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    Lead Presence Testing
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    This experiment is courtesy of 


    Get the Lead Out


    Gina M. Ingram
    Comprehensive Services
    For School-Age Parents
    School District of Philadelphia

    Dr. Joshua Chong
    Rohm and Haas Company
    Spring House, PA


    7 to 12


    Environmental Science


    1. To heighten student awareness of the impact of having high levels of lead in the home.
    2. To introduce students to a safe and simple method of testing for the presence of lead.


    • Students will be able to test for the presence of lead in the home.
    • Students will collect and gather data based on their observations.
    • Students will interpret their results and decide what options are available or what precautions should be taken to reduce their family's exposure to lead.


    Lead is an odorless, tasteless, soft, gray metal. On exposure to air, lead is rapidly covered with a film of oxide, hydroxide, and carbonate. Similarly, when lead is exposed to water with dissolved oxygen, lead hydroxide, sulfate and carbonate are formed. A small amount of the salts then pass into solution. Lead salts are found in air, food, household dust and soil. If ingested or inhaled over a period of time, lead and its salts may cause serious internal damage such as impaired kidneys, nervous system and red blood cells. Particularly susceptible to the toxic metal or salts are small children.

    According to tests compiled for the Environmental Protection Agency (EPA), our tri-state region is free from high level of lead in the drinking water. However, Philadelphia is the exception. Of the 162 homes tested by the city's Water Department, 15% exceeded the federal guidelines which specify that no more than 10% of the homes should exceed a lead level of 15 parts per billion.

    Lead gets into the drinking water through the use of lead-containing pipes, solder, brass and chrome-plated faucets. The homes most likely to have a lead problem are older houses with lead pipes and homes with lead service lines.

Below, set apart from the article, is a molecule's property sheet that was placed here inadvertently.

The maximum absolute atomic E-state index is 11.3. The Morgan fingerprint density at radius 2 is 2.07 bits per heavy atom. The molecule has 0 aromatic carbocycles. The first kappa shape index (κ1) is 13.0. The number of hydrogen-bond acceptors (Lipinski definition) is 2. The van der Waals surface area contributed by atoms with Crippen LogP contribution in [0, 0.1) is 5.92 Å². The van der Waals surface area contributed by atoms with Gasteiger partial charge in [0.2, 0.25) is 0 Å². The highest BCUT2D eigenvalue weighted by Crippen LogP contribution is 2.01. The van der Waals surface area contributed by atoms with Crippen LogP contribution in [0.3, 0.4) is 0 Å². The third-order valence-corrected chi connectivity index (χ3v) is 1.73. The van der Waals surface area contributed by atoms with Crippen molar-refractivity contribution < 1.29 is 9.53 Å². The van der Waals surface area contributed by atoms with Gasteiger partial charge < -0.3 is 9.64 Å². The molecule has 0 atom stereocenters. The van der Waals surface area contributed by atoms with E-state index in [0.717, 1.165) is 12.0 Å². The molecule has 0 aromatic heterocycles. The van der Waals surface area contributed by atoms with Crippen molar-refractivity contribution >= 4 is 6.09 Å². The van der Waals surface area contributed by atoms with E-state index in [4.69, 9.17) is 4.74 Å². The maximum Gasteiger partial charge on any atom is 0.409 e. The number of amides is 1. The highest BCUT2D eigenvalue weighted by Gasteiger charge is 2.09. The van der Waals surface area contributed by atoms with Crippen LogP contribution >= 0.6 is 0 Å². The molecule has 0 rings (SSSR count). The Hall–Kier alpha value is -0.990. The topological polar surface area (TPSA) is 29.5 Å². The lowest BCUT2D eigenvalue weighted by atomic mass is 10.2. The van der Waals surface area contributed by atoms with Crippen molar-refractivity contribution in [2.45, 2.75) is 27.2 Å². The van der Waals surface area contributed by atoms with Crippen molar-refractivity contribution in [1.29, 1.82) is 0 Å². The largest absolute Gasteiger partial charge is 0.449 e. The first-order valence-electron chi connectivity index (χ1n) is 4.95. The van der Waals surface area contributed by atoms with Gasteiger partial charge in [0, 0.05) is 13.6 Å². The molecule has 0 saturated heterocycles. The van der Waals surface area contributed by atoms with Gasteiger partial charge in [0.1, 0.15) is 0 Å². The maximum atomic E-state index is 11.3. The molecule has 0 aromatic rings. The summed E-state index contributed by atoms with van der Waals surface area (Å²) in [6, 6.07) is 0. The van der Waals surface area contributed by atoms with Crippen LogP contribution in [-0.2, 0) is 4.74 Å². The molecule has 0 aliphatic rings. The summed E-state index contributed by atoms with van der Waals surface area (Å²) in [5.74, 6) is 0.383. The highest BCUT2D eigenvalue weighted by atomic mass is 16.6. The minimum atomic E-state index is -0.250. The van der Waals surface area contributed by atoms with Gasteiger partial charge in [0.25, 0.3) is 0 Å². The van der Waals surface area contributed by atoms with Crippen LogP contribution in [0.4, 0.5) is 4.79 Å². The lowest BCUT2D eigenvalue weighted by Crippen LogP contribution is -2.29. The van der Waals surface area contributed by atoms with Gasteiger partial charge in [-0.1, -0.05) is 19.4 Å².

Lead Check™ swabs, lead and copper pipe, leaded and lead-free solder, lead sinkers, ceramic pieces, glassware (including crystal), old toys and food cans.

    Safety Tips:

    1. Don't touch the solder from any pipe you may find in your house. If you do touch it wash your hands thoroughly.
    2. Don't touch the swab tip. If you touch it accidentally, wash your hands thoroughly.
    3. Once you have completed your testing with the Lead Check™ swab, put it in a plastic bag and bring it back to school.


    Part 1

    1. Illustrate the proper way to use the Lead Check™ swabs for the class.
    2. Illustrate how to handle the various test objects.
    3. Pass the swabs to the students.
    4. Have the students test the objects as listed below in the data table.
    5. Analyze and discuss data.


    Lead Present

    Lead Not Present
    (No color change)


    Lead and copper






    Ceramic pieces








    Food cans


    Part 2

    1. Give the class additional swabs to take home.

    2. Have students test the follow areas or items at home as listed in the data table below.

    Area or Item
    in the Home

    Lead Present

    Lead Not Present
    (No color change)


    Any exposed pipe
    near the washing

    Any solder on
    pipe joint

    3. Interpret and discuss the data with your family.

    4. In order to reduce your family's exposure to lead, read and share the following guidelines as listed below:

    • The lead levels can be substantially reduced by running the water for 15 to 30 seconds until it is cold.
    • Do not drink or cook with hot tap water. Lead salts are more soluble in hot water than in cold. Also, boiling hot tap water increases the danger by increasing the lead concentration by evaporation.
    • Do not add hot water to baby formula.

    5. Students will prepare a brief oral presentation of the data as a basis for their results.

    6. Finally, pupils will discuss what precautions they will take now and in the future to reduce their family's exposure to high levels of lead as a basis for their conclusions.

    *Note: This hands-on-science experiment can be used in cooperative learning groups.

    This experiment is courtesy of 

    My Dog Kelly

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    Last updated: June 2013
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